9 Answers

My 8 (nearly 9) year old daughter has trouble falling asleep, it takes her forever with a lot of making excuses and getting out of bed in between. When she eventually does she often wakes through the night and says she can’t get back to sleep and wants us to stay with her till she does or we give in and she sleeps in our bed. My daughter is a very strong willed little girl and I think she finds it hard to turn her little brain off and relax. I have been told Hot Air Balloon guided meditation is great and from what I have heard yes I think it would but we don’t have a lot of internet so I was hoping I could get some recommendations of kids meditation CD’s that we could try or any other helpful hints. Thank you in advance

Posted by nelly77, 10th April 2016

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  • My nine year old has similar issues. The Smiling Mind app has dome free children’s pre-bed meditations. Also, independent reading before bed has helped a lot.

  • It’s worth a try I guess, parenting is all about finding what works best for you and your family. Not sure she’s old enough to fully understand what’s happening and how to do it properly tho

  • Reading before bed is a great idea, for any age. I think meditation would be a great idea and one that you could all do together so she doesn’t feel alone.

  • You could try a reward chart. A lot of the children’s meditation talks about belly breathing where they place their hands on their belly and focus on their hands going up and down. I like the suggestion of making your own recording

  • When this happened with my daughter at a similar age (she’s now 15) I recorded us (Mum and Dad) reading her favourite books. I chose lovely stories that were soothing and a lot that were rhyming, and read them in a calm, soothing voice and it really helped her to listen to before sleeping as a way to wind down. They were familiar, and it made her feel like we were there.

  • I agree with all of these suggestions. Also, I think even for 8 -9 year olds, being over tired can interfere with sleep. Maybe try getting her into bed 30 mins earlier and letting her chill out for 15 mins by reading, writing in a diary or making a list of all the things she enjoyed that day. I know when I was younger I would often fret about things that happened during the day so if that is impacting at all, it can help to write down what happened and what she would do differently tomorrow. Good luck!

  • You could go to a local library search and print out some meditation for children, you can read it out to her and she can be guided by your voice, calm, familiar and relaxing. Meditation helps relax children but also how to work through their emotions, how to stop and breathe before reacting, how to calm themselves down and how to switch off. Good luck. I hope you find something that works. :-)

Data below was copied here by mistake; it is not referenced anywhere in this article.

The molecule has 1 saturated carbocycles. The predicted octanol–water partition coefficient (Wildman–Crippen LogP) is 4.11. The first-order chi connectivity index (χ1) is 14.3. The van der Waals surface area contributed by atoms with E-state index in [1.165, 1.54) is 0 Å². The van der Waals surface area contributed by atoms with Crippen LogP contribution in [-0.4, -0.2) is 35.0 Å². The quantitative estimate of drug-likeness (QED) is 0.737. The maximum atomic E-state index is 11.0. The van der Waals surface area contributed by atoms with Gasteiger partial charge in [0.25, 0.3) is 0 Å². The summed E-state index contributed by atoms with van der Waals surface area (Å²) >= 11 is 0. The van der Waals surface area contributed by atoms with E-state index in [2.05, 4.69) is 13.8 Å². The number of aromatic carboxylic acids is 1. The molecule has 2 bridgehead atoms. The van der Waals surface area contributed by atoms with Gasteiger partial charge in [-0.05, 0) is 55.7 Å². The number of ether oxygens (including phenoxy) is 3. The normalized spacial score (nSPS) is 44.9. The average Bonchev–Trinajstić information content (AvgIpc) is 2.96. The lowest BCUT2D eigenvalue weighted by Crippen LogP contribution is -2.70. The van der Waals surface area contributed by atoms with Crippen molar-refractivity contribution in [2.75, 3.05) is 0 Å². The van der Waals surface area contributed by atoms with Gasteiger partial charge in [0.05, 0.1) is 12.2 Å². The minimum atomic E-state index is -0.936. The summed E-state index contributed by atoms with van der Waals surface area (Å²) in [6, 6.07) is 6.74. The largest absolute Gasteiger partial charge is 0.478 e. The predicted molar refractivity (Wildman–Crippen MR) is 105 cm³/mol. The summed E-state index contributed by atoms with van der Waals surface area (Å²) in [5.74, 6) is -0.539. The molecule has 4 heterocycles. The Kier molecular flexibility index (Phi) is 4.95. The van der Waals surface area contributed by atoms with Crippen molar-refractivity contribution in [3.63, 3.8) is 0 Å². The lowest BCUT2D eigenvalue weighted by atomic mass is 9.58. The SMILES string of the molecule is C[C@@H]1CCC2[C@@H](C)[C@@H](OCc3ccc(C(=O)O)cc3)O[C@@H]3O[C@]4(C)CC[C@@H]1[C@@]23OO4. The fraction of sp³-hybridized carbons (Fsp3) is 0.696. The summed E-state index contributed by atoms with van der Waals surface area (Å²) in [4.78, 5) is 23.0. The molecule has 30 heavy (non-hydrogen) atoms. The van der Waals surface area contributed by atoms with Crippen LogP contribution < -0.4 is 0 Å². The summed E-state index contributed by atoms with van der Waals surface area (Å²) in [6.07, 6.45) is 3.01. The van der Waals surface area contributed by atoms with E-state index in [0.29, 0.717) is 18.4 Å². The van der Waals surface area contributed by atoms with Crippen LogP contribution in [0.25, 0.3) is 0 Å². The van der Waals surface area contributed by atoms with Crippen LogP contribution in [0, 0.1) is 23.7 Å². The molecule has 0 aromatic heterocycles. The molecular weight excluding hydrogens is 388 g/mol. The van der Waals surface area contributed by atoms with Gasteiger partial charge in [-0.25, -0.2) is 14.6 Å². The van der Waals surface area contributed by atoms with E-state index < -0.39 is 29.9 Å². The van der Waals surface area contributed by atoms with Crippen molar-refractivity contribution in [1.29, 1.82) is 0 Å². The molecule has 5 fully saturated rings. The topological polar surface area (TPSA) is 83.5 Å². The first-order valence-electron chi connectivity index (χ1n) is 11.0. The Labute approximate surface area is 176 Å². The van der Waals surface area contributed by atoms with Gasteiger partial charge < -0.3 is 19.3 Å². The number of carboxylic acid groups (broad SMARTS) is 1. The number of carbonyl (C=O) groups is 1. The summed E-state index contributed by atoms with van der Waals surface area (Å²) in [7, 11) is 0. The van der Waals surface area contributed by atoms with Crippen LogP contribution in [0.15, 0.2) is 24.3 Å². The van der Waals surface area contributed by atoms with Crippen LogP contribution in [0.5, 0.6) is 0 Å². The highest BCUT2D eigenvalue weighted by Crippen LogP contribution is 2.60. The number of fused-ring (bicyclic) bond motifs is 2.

• Mine (of same age) still likes a night light. Without she struggles to get to sleep. We also moved her bed away from the wall – as she moved when sleeping she was bumping the wall and that was waking her. Also, we l have bought bedtime forward and during the earlier time she is allowed to read by herself on her bed.

    Try getting her into a kids yoga class so she can learn meditation techniques in a fun class. She can then bring these skills home. A good yoga teacher will share some tips with you too.

    Some children find weighted bed covers comforting too – even a heart bedspread can really help.

  • I don’t know a lot about the meditation you mention but I think one key to settling down in the evening is to have a routine (for adults too!). It sounds like the routine at the moment has some unwanted habits – like wandering about – and I guess those need to change. Perhaps you can use the meditation idea to help create a new habit and establish some new patterns…doing things specifically designed to release stress if that is an issue for her. Yoga is also meant to help and might be something you can do together for a few minutes to make a new pattern. She might also be able to unwind if you read a book to her, have her relax with something she likes, let her read herself, etc.. If the wandering about persists there probably needs to be consequences for that, while keeping up the new habit and rewarding her when she does stay in her room. (Have her wake at the same time too every morning and do lots of activity – and she might feel more tired and ready for bed in the evening). Waking in the night and disturbing you sounds like insomnia for her. I don’t know whether having a good evening settling routine, with meditation/relaxation etc. would help that or not. (I suppose you can see how it goes, and seek input from GP if necessary about why she wont stay asleep at her age).

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